Tag Archives: Prop. 1E

Arnold: Cruel or Clueless?

The New York Times continues its coverage on shantytowns today, highlighting a Bushville in Fresno that has suddenly popped up.  First of all, given that Los Angeles County has 70,000 homeless people and that number has remained durable for quite some time, I welcome the national media to the issue about the homeless but don’t necessarily think that because this new class puts up tents (they do the same on LA’s Skid Row, BTW) that somehow it’s novel.  The recession clearly has exacerbated this problem and brought it to new areas in the state and the country, but that doesn’t mean homelessness didn’t exist before.

Second, our Governor is either America’s stupidest person or he thinks you are:

Gov. Arnold Schwarzenegger said Wednesday that he has teamed up with Sacramento Mayor Kevin Johnson to help the homeless and has lobbied the president to speed the flow of federal dollars to address the problem […]

U.S. Rep. Doris Matsui, D-Sacramento, in February announced that the city and county of Sacramento each are in line to receive $2.4 million in stimulus money to prevent homelessness.

The money will be managed by the city-county Sacramento Housing and Redevelopment Agency.

In addition, Proposition 63, the ballot measure voters approved in 2004 to provide mental health funding, will provide “a lot of help” for some of those living on the streets, the governor said.

That would be Prop. 63, the fund which the Governor and the legislature are trying to RAID through Prop. 1E, to the tune of $230 million a year diverted to other purposes.  You can debate the pluses and minuses of that, but promising Prop. 63 funds to fight homelessness at the same time as running a campaign to take Prop. 63 funds away is either cruel or clueless.

You decide.

More Ballot Measure Courtroom Action!

There is actually another major hearing going on in the state today, in Sacramento Superior Court.  Various plaintiffs are suing to change the title and summary on two of the ballot measures in the May 19 special election, on the grounds that they were fraudulent and misleading.  And there’s already been one victory today.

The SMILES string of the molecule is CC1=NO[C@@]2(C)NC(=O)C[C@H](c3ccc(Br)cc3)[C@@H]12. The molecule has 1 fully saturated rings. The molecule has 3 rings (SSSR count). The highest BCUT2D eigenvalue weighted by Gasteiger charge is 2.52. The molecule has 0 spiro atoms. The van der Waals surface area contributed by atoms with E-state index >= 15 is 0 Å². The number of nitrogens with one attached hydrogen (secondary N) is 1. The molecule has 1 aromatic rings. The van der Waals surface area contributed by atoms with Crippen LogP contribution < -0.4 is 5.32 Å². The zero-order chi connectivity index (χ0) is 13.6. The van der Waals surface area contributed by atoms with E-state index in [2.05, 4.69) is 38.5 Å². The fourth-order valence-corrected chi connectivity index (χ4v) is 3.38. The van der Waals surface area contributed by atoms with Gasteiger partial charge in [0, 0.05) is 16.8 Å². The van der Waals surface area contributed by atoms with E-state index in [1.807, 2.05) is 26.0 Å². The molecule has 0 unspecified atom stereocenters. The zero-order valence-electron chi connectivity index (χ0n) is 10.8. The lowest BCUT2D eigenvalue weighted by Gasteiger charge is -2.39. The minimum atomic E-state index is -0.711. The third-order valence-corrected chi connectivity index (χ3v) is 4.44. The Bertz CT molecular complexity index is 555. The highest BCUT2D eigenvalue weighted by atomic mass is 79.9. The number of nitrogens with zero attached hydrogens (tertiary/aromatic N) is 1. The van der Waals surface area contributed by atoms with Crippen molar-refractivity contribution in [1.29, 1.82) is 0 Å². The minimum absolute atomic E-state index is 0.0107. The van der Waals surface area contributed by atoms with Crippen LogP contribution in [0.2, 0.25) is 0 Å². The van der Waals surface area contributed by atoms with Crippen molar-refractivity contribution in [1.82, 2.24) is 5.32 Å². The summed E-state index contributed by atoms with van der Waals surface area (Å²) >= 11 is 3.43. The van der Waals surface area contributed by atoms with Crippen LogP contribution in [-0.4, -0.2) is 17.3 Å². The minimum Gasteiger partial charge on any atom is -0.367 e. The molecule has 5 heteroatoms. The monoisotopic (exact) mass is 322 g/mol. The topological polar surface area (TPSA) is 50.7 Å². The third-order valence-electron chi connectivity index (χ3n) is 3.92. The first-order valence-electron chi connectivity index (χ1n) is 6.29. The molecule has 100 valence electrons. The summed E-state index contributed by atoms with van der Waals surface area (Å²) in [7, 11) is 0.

The May 19 ballot measure to temporarily take money from a 2004 mental health initiative has a new overview that will be presented to voters, after a settlement to a legal challenge was reached this morning.

The challenge to Proposition 1E’s ballot title and summary, and its ballot label, was centered on charges by opponents that the Legislature wrote a “false and misleading” overview, in order to make Prop 1E’s redirection of some $450 million in mental health funds more palatable.

The new summary makes it more clear that earmarked mental health funds will be taken away from the voter-approved Prop. 63 and used to balance the state budget.  Earlier, the weasel words “provides temporary flexibility” were used.

The other dispute is over Prop. 1A, the state spending cap.  John Myers is Twittering from the courtroom, and the plaintiffs are making the same clear and obvious points about the legislature’s treachery in this matter that George Skelton made this morning.  The title makes no reference to the spending cap OR the extension of tax increases that was part of the deal, and the summary only alludes to the taxes near the end of the description as part of the fiscal analysis.  The summary uses words and phrases like “rainy day fund” and “overspending” and “reform” in ways clearly designed to persuade the voter.  Defense lawyers claim that the fleeting reference to revenue in the fiscal analysis is all that is needed, and anyway voters “already understand all the underlying budget issues” so there’s no need for any changes.

As I’ve said, this now is starting to look more like a cover-up, which is very bad for a legislature and a Governor who aren’t seen by the voters as trustworthy, and in at least the Governor’s case, for good reason.  If the aftermath of the ruling is a court order that the legislature deliberately wrote the title and summary in a way to obscure the truth about what Prop. 1A would do, there’s your fodder for commercials for the next 2 months.  And it’s a potentially fatal blow.

We’re awaiting a decision…

UPDATE: So here’s the answer – the judge would like some of the more misleading language removed, but isn’t inclined to add in big bold letters “THIS MEANS YOUR TAXES ARE GOING UP.”  This obviously can be exploited by whatever campaign coalesces around the No side – the “hidden tax,” et al. – but it won’t be on the ballot beyond the bit in the fiscal analysis.  We’ll see what the final language will read.